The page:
“My sister and I were boo-hooing during the wedding. It was tough on all of us, but especially London,” Trina said. “He had to plan for a wedding and a funeral.”
He has had cousins and uncles shot and killed much younger than 37. He has seen family members in and out of jail and back again. Fletcher himself once had a loaded gun pointed at his temple after an argument with a neighbor almost cost him his life.
“You hear all the stories and it was like that,” he says. “But that’s the inner city for a lot of kids, not just me. Lot of people I grew up with weren’t as fortunate.”
Even victorious homecomings like last month’s in Cleveland can be tainted. Fletcher learned after the Browns game that four of his family members, including several cousins, had been arrested for what Cleveland police said were altercations with fans. Fletcher said overzealous stadium security led to the problem.
“I take every day as a blessing being in this league,” Fletcher says on Friday before he leaves the locker room. “Never took anything for granted. I’ve been blessed with great health, preparation, all the things you need to be successful. Accountability, just really trying to make sure I’m on top of my game at all times. That’s why I’ve been able to last so long.”
Maybe you feel like you’ve heard this story before, the one about the African American kid from the inner city who overcomes hell to survive and thrive in pro sports. Sadly, it’s still too common. But his beginning was worth repeating.
Because now you know where the anger and the hurt Fletcher plays with came from, how he used things no child should see to become a three-time Pro Bowler, to not miss a game in 15 seasons — how he could leave that violent person on the field and be a committed husband, religious father of three, the man who started London’s Bridge Foundation to target kids like himself in Charlotte, Buffalo, Washington and Cleveland.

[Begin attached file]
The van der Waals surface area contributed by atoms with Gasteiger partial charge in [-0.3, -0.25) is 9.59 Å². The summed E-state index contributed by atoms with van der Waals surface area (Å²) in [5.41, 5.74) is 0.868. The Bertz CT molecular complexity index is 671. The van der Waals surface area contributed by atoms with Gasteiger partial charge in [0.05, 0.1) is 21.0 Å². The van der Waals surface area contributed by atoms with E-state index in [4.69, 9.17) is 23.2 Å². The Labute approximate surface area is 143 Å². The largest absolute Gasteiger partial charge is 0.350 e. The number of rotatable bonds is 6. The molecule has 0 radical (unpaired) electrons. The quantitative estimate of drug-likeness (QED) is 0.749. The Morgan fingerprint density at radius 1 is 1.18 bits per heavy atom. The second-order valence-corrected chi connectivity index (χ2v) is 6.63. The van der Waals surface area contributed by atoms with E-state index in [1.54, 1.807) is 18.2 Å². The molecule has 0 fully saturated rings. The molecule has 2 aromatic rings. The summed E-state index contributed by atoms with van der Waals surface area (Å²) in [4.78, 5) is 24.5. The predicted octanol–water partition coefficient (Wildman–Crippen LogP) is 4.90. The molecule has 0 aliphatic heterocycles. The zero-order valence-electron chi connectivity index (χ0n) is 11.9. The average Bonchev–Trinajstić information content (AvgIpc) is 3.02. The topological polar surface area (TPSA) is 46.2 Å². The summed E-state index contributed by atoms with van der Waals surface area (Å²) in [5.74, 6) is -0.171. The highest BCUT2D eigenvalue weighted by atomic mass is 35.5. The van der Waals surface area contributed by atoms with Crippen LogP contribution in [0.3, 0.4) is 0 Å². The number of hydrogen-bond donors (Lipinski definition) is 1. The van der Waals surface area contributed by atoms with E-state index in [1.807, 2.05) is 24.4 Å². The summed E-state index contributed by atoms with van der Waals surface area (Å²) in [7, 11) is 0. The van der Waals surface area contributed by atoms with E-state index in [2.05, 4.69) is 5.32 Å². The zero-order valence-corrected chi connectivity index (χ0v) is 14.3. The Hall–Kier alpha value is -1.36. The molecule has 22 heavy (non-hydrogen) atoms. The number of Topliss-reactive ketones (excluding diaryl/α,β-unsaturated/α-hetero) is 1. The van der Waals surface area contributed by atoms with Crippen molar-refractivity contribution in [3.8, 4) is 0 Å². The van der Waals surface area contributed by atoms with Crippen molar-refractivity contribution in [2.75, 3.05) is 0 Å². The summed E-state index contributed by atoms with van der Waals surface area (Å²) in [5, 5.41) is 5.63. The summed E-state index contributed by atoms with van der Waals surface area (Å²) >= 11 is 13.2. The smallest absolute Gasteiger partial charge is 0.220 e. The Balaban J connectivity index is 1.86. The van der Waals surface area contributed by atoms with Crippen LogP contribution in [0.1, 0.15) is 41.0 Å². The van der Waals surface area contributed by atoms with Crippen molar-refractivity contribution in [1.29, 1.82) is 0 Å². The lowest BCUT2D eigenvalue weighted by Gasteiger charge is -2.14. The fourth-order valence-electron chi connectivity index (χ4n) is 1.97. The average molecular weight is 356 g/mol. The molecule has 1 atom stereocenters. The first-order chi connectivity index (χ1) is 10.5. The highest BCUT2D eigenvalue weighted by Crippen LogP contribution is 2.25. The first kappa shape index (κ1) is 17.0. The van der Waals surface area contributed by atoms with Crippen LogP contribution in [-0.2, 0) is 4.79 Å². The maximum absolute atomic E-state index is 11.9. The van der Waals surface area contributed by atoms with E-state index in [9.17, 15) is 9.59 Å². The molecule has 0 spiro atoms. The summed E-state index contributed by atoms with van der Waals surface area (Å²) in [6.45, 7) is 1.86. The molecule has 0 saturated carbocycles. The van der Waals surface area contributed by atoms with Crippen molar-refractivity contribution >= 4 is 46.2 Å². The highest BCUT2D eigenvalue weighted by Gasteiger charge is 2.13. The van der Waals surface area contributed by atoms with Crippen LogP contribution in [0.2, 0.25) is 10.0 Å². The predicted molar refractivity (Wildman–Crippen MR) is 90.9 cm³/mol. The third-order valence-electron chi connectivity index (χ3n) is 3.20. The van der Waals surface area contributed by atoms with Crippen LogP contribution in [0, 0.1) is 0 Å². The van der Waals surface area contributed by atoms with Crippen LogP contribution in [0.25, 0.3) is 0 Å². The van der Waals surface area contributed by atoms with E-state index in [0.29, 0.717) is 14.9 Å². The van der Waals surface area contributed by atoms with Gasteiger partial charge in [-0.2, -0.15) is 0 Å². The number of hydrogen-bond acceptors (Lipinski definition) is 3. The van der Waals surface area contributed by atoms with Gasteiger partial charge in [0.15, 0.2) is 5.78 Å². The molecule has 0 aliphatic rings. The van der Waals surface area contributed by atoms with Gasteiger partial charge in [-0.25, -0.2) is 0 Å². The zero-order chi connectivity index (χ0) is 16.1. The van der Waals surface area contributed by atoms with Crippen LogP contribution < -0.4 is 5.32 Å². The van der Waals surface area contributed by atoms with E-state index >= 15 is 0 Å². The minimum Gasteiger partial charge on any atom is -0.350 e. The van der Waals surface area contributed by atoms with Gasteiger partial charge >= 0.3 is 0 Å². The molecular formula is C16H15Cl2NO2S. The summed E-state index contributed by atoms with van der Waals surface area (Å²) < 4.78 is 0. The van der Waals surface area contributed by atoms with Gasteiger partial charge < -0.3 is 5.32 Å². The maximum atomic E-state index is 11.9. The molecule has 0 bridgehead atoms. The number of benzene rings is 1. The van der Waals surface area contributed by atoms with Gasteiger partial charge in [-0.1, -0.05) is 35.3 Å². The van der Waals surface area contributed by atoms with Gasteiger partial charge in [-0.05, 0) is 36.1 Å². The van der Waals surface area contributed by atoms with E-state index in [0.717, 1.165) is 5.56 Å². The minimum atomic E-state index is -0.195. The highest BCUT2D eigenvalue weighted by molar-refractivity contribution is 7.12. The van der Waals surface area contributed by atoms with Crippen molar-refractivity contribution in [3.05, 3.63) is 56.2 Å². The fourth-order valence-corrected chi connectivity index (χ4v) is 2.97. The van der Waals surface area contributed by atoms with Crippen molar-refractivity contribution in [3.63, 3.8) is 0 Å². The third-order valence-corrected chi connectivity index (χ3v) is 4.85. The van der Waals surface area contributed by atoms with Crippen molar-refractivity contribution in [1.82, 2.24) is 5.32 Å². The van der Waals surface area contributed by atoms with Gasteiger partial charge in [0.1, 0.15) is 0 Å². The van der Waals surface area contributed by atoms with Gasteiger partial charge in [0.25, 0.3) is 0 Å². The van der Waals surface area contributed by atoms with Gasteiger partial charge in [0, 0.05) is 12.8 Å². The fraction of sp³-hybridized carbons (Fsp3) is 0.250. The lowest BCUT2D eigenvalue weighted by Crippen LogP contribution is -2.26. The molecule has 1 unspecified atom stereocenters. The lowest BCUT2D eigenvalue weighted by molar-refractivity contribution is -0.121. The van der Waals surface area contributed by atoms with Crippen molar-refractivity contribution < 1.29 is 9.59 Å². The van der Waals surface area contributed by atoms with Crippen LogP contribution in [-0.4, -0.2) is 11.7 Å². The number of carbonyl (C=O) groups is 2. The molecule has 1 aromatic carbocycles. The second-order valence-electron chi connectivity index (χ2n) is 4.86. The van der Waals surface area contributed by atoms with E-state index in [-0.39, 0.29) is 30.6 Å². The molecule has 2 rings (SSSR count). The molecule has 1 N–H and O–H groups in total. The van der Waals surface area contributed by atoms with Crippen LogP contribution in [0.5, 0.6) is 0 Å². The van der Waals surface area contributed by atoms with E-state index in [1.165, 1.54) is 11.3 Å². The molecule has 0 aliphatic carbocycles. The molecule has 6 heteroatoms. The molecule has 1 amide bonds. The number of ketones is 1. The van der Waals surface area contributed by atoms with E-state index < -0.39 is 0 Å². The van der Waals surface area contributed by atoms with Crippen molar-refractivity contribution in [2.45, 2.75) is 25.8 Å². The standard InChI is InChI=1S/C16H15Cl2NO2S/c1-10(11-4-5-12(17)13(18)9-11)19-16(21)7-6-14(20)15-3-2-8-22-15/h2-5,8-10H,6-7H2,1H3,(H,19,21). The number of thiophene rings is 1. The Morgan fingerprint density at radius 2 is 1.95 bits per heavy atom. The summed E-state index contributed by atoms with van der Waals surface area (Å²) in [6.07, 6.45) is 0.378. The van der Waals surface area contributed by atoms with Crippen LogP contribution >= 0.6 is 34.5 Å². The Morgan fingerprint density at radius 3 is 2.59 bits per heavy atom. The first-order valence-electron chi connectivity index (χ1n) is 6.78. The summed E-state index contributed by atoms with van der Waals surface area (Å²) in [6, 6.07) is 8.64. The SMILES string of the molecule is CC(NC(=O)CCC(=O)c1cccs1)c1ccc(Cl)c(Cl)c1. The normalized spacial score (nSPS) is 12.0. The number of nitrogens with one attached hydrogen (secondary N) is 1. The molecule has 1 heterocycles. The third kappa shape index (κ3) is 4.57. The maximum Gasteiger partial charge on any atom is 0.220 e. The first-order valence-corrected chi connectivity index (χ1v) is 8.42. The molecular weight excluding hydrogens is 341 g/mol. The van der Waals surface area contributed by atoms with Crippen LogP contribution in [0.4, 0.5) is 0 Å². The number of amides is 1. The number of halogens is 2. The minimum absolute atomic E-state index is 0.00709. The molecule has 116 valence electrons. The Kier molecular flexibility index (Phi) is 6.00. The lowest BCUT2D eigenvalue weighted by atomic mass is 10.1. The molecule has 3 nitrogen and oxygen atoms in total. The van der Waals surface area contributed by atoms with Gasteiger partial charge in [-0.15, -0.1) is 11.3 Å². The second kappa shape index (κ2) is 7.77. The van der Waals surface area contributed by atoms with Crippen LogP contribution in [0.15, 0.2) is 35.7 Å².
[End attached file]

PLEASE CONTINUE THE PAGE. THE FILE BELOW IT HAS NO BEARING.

I have been to the Capitol with Fletcher and some of those kids, who stared to the top of the dome in awe and wonder. I have seen him honor a charity request by dancing to Michael Jackson’s “Thriller” with 30 grade-school kids at Washington Episcopal School.
Look, the football player is flat-out amazing. The consistency, the leadership. Four interceptions in the past six games, 139 combined tackles at 37, days away from a December in which he was named NFC Defensive Player of the Month. Given the amount of treatment he has to go through each week just to get on the field and an injury that nearly ended his streak, his season has been incredible. The guy has the pain threshold of a complete “Rocky” DVD set.
But none of the numbers stacks up to London Fletcher, the scarred boy from East Cleveland who somehow ended up triumphing over his environment. When his sister was murdered and his mother was all but lost, that kid gave life a forearm shiver. And he grew up to become not just an ironman of an linebacker but, much more importantly, a man.
Here’s hoping Sunday isn’t his last game. Either way, his story — the 11-year-old still inside that old head of an NFL veteran — deserves to be remembered as much as he still remembers Kecia.
For previous columns by Mike Wise, visit washingtonpost.com/wise.